Friday, December 27, 2013

Dodge City and the limits of post-hoc criticism

I've been interested in Westerns lately, both the classics and more recent Weird Westerns (that generally are considered pretty bad--The Lone Ranger, The Wild, Wild West, Jonah Hex, etc.). As part of this, I've subscribed to Richard Slotkin's course, Western Movies: Myth, Ideology, and Genre over at iTunes U, where he lectures on the history of the genre and analyzes the movies.

For instance, his lecture on Dodge City (1939) starts off with a rough taxonomy of Westerns--how the 1930s movie Western grows out of gang/mob movies, how the Western provides several different responses to the Great Depression and the New Deal, as well as the old question of capital/labor/technology. Then Slotkin notes how Dodge City avoids almost all racial questions by being almost all about white outlaws and white law-men, with the one black servant being a comic character in the prologue. (Where his joke is basically, "I can't keep up with these modern times," which is why he's not around ever again.) Also: no Indians.

If you're really into genre and history, then it's really interesting to see how this Western thinks about the growth of civilization. (And also how it takes part in the 1930s "heroic Confederacy" myth: the good guys are all ex-Confeds, while the bad guys are Union. In fact, if you liked the scene in Casablanca where patriotic French out-sing the Germans, you might want to watch the Dodge City brawl where the heroic position is taken by the Confederates singing Dixie over the ex-Union men singing "Marching Through Georgia.")

But if you're interested in writing a Western, this sort of film school analysis has its limits. It's not bad to have an eye on questions of politics and personhood. (Are all your black characters minor and there for comedic effect? Maybe consider a revision.) But a lot of this stuff is post-hoc for a reason: You're not going to write something very interesting/lasting if you've got one eye on "how does my movie address this current legislation?"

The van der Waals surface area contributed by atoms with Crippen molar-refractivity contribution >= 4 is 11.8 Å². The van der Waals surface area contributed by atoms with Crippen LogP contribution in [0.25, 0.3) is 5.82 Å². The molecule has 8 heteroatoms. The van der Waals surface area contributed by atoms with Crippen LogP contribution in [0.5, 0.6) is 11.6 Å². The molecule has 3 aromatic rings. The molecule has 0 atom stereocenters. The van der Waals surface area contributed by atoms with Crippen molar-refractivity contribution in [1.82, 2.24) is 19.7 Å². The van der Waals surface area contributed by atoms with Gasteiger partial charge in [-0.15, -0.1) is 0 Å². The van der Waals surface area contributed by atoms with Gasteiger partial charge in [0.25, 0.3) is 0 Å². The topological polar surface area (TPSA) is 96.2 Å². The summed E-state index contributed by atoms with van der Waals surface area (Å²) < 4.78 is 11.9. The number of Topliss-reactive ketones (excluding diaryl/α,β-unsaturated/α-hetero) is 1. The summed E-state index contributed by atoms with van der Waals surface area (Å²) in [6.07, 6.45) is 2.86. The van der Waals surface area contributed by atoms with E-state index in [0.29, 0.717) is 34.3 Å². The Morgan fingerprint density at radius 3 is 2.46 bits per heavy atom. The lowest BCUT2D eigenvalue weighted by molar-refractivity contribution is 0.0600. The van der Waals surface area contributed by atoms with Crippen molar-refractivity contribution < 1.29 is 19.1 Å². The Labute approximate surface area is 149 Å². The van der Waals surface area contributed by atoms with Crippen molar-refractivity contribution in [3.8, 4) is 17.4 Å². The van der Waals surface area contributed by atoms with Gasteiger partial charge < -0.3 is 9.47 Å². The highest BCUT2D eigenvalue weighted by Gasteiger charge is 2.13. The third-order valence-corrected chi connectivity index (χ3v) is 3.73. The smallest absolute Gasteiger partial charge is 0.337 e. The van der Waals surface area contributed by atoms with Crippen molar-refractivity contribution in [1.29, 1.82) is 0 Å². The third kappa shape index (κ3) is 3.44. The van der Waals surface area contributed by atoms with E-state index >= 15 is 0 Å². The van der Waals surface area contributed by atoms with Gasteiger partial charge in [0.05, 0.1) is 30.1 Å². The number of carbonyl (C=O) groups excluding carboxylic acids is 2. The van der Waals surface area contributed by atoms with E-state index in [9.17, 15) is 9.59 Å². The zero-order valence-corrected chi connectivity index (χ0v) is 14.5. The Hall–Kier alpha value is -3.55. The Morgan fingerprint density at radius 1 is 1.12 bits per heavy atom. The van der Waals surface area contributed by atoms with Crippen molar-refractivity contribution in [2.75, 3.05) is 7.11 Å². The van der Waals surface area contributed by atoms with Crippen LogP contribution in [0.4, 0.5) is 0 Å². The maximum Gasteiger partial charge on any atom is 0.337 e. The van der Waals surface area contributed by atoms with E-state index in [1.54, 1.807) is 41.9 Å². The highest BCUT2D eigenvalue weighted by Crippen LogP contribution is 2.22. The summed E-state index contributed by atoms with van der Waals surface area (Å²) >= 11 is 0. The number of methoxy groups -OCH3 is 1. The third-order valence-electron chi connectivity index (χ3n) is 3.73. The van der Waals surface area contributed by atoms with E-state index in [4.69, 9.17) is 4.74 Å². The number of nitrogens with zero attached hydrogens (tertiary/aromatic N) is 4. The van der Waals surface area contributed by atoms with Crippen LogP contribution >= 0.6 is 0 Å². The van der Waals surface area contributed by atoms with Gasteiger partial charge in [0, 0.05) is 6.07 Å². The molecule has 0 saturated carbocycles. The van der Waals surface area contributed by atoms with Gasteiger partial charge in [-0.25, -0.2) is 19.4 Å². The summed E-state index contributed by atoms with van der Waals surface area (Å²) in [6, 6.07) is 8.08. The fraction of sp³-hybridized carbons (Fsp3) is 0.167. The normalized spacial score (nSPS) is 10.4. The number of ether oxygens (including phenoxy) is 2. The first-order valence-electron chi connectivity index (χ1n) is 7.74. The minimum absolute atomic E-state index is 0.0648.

(Actually, on my trip up to Chicago, I listened to this one Jack Benny show from 1946 where half of the jokes were so topical that I couldn't at all understand them. I'm not saying that you shouldn't write topical material and only write "universal" stuff, only that there's a definite lifespan for certain issues and stories in your entertainment.)

This sort of post-hoc critique can help you think through big issues, like your main character's plot arc (or lack thereof--in Dodge City, Errol Flynn's character becomes a sheriff and vows to bring law to Dodge City, but when we first see him, he's... bringing law to the wilderness). And it's always good to expand one's film vocabulary, I think. But there are limits to this sort of criticism if you're looking to write the thing being criticized.

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